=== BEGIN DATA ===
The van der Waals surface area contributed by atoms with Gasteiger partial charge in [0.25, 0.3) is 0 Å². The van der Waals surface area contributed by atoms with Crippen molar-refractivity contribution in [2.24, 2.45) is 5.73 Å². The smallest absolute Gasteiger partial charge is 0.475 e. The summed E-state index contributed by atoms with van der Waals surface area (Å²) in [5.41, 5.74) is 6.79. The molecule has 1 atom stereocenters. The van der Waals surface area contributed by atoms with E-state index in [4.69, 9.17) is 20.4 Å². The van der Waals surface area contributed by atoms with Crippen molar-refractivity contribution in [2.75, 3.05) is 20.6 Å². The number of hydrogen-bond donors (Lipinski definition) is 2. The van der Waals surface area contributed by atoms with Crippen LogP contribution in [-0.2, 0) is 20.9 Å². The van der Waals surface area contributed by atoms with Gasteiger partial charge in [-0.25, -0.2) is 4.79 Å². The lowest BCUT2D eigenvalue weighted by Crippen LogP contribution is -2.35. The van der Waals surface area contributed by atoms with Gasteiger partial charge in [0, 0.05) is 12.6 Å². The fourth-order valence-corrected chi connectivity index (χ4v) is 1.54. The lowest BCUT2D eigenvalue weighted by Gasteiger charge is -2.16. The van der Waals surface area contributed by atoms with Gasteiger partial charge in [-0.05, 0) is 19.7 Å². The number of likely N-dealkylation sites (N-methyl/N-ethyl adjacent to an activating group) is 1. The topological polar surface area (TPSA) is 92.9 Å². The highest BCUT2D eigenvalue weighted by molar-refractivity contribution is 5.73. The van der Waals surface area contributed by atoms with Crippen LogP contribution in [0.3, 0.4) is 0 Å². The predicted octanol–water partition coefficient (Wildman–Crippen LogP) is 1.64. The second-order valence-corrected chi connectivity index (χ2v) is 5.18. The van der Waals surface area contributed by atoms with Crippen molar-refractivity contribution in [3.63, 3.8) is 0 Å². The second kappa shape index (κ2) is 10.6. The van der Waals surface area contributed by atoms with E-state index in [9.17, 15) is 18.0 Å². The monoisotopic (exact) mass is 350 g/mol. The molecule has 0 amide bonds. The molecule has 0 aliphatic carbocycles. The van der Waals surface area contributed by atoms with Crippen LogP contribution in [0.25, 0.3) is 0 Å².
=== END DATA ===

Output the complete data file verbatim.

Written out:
The van der Waals surface area contributed by atoms with Gasteiger partial charge in [0.25, 0.3) is 0 Å². The van der Waals surface area contributed by atoms with Crippen molar-refractivity contribution in [2.24, 2.45) is 5.73 Å². The smallest absolute Gasteiger partial charge is 0.475 e. The summed E-state index contributed by atoms with van der Waals surface area (Å²) in [5.41, 5.74) is 6.79. The molecule has 1 atom stereocenters. The van der Waals surface area contributed by atoms with E-state index in [4.69, 9.17) is 20.4 Å². The van der Waals surface area contributed by atoms with Crippen molar-refractivity contribution in [2.75, 3.05) is 20.6 Å². The number of hydrogen-bond donors (Lipinski definition) is 2. The van der Waals surface area contributed by atoms with Crippen LogP contribution in [-0.2, 0) is 20.9 Å². The van der Waals surface area contributed by atoms with Gasteiger partial charge in [-0.25, -0.2) is 4.79 Å². The lowest BCUT2D eigenvalue weighted by Crippen LogP contribution is -2.35. The van der Waals surface area contributed by atoms with Gasteiger partial charge in [0, 0.05) is 12.6 Å². The fourth-order valence-corrected chi connectivity index (χ4v) is 1.54. The lowest BCUT2D eigenvalue weighted by Gasteiger charge is -2.16. The van der Waals surface area contributed by atoms with Gasteiger partial charge in [-0.05, 0) is 19.7 Å². The number of likely N-dealkylation sites (N-methyl/N-ethyl adjacent to an activating group) is 1. The topological polar surface area (TPSA) is 92.9 Å². The highest BCUT2D eigenvalue weighted by molar-refractivity contribution is 5.73. The van der Waals surface area contributed by atoms with Crippen LogP contribution in [0.3, 0.4) is 0 Å². The predicted octanol–water partition coefficient (Wildman–Crippen LogP) is 1.64. The second-order valence-corrected chi connectivity index (χ2v) is 5.18. The van der Waals surface area contributed by atoms with Crippen molar-refractivity contribution in [3.63, 3.8) is 0 Å². The second kappa shape index (κ2) is 10.6. The van der Waals surface area contributed by atoms with E-state index in [9.17, 15) is 18.0 Å². The monoisotopic (exact) mass is 350 g/mol. The molecule has 0 amide bonds. The molecule has 0 aliphatic carbocycles. The van der Waals surface area contributed by atoms with Crippen LogP contribution in [0.25, 0.3) is 0 Å².